Shortly after his team fell to the Utah Utes, Arizona’s sixth straight defeat and one that officially eliminated the team from bowl contention, Kevin Sumlin said something that likely resonates with most Wildcats fans.
The second-year coach was asked if he ever envisioned missing the postseason each of his first two seasons in Tucson.
“No, never,” he said. Asked why he thinks it’s happened, Sumlin noted there were multiple reasons.
“It’s my job to right the ship,” he added.
It is, but for how much longer?
Back in January 2018, when Sumlin was hired, he arrived with lofty expectations. After all, he was inheriting a team that reached a bowl game the previous season and returned an electrifying QB. The defense was bringing back some talent, too, and there was a level of excitement generally not reserved for Arizona football.
Nearly two full seasons later the team has lost 16 of its 25 games played, and while last year four of the seven defeats were by one score or less, this season has featured six of seven being by a double-digit margin. The Wildcats don’t look like they have quit on the season, yet they have been largely non-competitive for the better part of two months.
Add in the firing of a trio of defensive coaches, some fighting on the sideline and a clumsy handling of the quarterback position and you have ample reason to say “that’s enough.”
Given the lack of fans going to games in Tucson, many already have. An angry fan base is not ideal, but an apathetic one is the worst thing a program can have.
Arizona’s failure looks even worse when juxtaposed with its rivals, who have done little more than be average over the last two seasons under second-year coach Herm Edwards.
Oh, to be average.
This is how far the Wildcats have fallen, folks. The question is what they need to do to get back up and moving in a positive direction.
For many, the answer is as simple as moving on from Sumlin. That may be easier said than done given the money he is still owed as well as the perception should Arizona fire its second coach in three years.
Yet, there is no such thing as the wrong time to make the right move, and if the determination is that Sumlin is not the guy then the sooner the decision is made, the better.
The last thing you want is for the coaching search to begin late in the process, with the eventual hire not starting until sometime in January and immediately having to play catch up.
It’s also possible that Sumlin just needs a bit more time and the right defensive coordinator hire. At least offensively Arizona appears to have some solid pieces in place, and if the other side of the ball can improve then so too will the Wildcats.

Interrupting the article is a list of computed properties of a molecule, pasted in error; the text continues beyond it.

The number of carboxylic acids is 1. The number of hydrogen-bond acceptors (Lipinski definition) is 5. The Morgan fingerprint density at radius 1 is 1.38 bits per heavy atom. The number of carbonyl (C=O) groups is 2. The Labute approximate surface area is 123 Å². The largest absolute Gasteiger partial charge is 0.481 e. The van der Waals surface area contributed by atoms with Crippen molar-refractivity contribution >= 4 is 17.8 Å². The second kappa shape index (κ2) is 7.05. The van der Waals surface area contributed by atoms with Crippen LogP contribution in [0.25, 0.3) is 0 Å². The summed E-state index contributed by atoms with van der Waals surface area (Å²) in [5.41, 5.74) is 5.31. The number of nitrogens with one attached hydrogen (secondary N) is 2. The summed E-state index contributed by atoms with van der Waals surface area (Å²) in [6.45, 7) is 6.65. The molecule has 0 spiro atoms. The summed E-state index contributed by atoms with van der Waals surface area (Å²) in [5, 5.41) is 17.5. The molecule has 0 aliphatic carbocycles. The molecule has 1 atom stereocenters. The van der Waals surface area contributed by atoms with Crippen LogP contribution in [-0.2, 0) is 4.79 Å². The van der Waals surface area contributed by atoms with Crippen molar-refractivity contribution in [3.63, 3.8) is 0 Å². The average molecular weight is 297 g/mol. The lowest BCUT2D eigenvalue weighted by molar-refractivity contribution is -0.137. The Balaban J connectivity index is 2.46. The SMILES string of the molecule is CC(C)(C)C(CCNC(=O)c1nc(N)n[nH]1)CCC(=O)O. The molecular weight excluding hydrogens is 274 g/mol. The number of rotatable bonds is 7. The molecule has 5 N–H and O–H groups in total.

Patience is a tough thing to ask for in times like this, especially since if Sumlin really isn’t the right man for the job then all keeping him does is waste time and possibly dig the program’s hole even deeper.
It will be interesting to see what kind of Wildcat team shows up Saturday. They have said all the right things about this being their bowl game, wanting to win for the seniors and pining to reclaim the Territorial Cup. They’ve talked a good game during the losing streak, though you’d have to believe they care about this one.
Assuming the team is sufficiently motivated, will it make a difference? Not as much as a more healthy offensive line would, but sure.
The truth is of the losses during this awful skid, only one or two — Oregon State and Stanford — were games the team could have or even should have won. That they would lose to Washington, USC, Oregon and Utah was a surprise to nobody.
That’s not an excuse for barely being competitive; it is important context.
Is Arizona better than its record? No. Better than its statistical rankings? Hardly.
As is often the case in rivalry games, it may be wise to throw all that out before kickoff. Besides, this year’s game is against a team that is not leaps and bounds better than they are, even if it may feel that way.
Despite the double-digit spread, the Sun Devils, who were on a four-game losing streak of their own before upsetting Oregon, are beatable. Two of Arizona’s four wins came against teams that beat the Sun Devils, for whatever that’s worth.
This game is winnable.
While a victory over the Sun Devils would feel great (really, really great), the result of the game should have no baring on any decision regarding Sumlin’s fate. Whether the plan is to keep him or relieve him of his duties, that plan should already be in place.
Win or lose, a rivalry game should not be the deciding factor in whether or not a coach keeps their job.
A win over the Sun Devils would let the departing Wildcats finish their college careers on a high note and it would bring a kind of satisfaction that only the Territorial Cup can serve.
But could it bring with it a third season for Sumlin?
If his job needs to be saved, it is already lost.